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Heloo, I'm having trouble with overloading the / operator in a member function within a template class. I get the error 'error C2805: binary 'operator /' has too few parameters' but I think I'm giving the operator enough parameters. Here is part of my header file code

template <class T>
typename complex<T>::complex operator/(complex<T> &c)  
{  
    complex temp; 
    temp.re = (re*c.getRe() + im*c.getIm())/(pow(c.getRe(),2)+pow(c.getIm(),2));    
    temp.im = (im*c.getRe() - re*c.getIm())/(pow(c.getRe(),2)+pow(c.getIm(),2)); 
    return temp;  
}

My function declaration is given below

T operator/(complex<T> &c); 

My declaration is indside the class template and the declaration outside, but within the same namespace. If you need the whole code please let me know. Thank you.

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2 Answers 2

up vote 0 down vote accepted

You are missing the class prefix in the operator definition:

complex<T>::operator /(complex<T> &c)

Also, you declared the operator as returning T - why are you returning complex in the definition?

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Sorry, the class prefix? What do you mean by this? I have also changed the declaration of the function from T to complex and the number of errors I get has gone down drastically. Thank you. –  oxidising Apr 2 '12 at 10:11
    
@user1303032, when you define the implementation of a member function outside of the class declaration, you need to precede the function name with class name like this: classA::func1. –  Lubo Antonov Apr 2 '12 at 10:37
    
Excellent, thank you. –  oxidising Apr 2 '12 at 11:05

Your declaring a new free function, not the one you declared inside the class definition.

template <class T>
typename complex<T>::complex  operator/(complex<T> &c)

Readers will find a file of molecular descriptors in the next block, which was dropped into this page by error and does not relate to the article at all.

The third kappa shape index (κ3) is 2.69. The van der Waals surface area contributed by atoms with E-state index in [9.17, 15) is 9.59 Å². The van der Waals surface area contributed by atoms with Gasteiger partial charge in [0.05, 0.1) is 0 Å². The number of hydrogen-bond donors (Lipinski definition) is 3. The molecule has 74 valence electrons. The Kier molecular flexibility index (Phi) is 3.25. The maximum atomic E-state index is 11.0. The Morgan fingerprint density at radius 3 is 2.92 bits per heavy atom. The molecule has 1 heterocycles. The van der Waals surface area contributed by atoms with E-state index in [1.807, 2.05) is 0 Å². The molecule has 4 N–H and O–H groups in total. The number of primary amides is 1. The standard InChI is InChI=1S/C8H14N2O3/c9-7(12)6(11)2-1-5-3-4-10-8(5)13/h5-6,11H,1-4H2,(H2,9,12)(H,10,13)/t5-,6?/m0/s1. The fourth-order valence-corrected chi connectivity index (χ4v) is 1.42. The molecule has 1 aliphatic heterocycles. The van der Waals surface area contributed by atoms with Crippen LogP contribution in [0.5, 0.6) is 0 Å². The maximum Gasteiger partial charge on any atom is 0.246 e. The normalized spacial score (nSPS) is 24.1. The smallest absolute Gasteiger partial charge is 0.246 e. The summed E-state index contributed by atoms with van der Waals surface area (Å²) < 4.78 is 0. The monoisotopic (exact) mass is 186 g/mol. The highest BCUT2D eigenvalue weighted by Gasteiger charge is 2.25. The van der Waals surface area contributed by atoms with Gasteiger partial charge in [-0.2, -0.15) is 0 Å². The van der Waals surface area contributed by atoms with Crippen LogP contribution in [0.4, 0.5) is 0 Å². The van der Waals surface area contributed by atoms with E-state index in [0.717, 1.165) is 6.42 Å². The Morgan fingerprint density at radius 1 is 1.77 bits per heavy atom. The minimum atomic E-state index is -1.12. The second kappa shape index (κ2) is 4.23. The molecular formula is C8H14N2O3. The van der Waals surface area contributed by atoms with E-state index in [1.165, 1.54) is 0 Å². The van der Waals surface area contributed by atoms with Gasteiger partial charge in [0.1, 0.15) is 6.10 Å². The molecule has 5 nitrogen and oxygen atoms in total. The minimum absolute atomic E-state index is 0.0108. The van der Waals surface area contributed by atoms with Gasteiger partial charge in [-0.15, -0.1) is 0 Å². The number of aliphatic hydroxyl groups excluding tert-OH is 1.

^^^^^^^^^^^^^^^^^^^  ^^^^^^^^
            return type       function name

You can see what you're missing there - the scope resolution. You can only overload binary operators as free functions, hence the compiler error you're getting.

This would match your in-class declaration:

template<class T>
T complex<T>::operator/(complex<T>& c)
{
    // ...
}

Compilable example:

Ideone

Then again, returning the template parameter alone from operator/ is probably not what you wanted, you'd want to return a class instance instead. So I think what you really need is this:

template<class T>
complex<T> complex<T>::operator/(const complex<T>& c)
{
    // ...
}
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Thank you. Could you explain to me why two complex<T>'s are needed? –  oxidising Apr 2 '12 at 10:53
    
@Gar Which of the two confuses you? –  jrok Apr 2 '12 at 11:00
    
I'm just wondering why the complex<T> is needed before the complex<T>::operator... part? –  oxidising Apr 2 '12 at 11:04
    
It declares return type of the function. Now considering the declaration you provided (T operator/(complex<T> &c);), a call to operator/ on a class instantiated like complex<int> will return an int. If you instead, you'd want it to return another instance of the same class, the return type would need to be complex<T>. I hope that's clear. –  jrok Apr 2 '12 at 11:11
    
Ah yeah that makes sense now, thanks. –  oxidising Apr 2 '12 at 11:20

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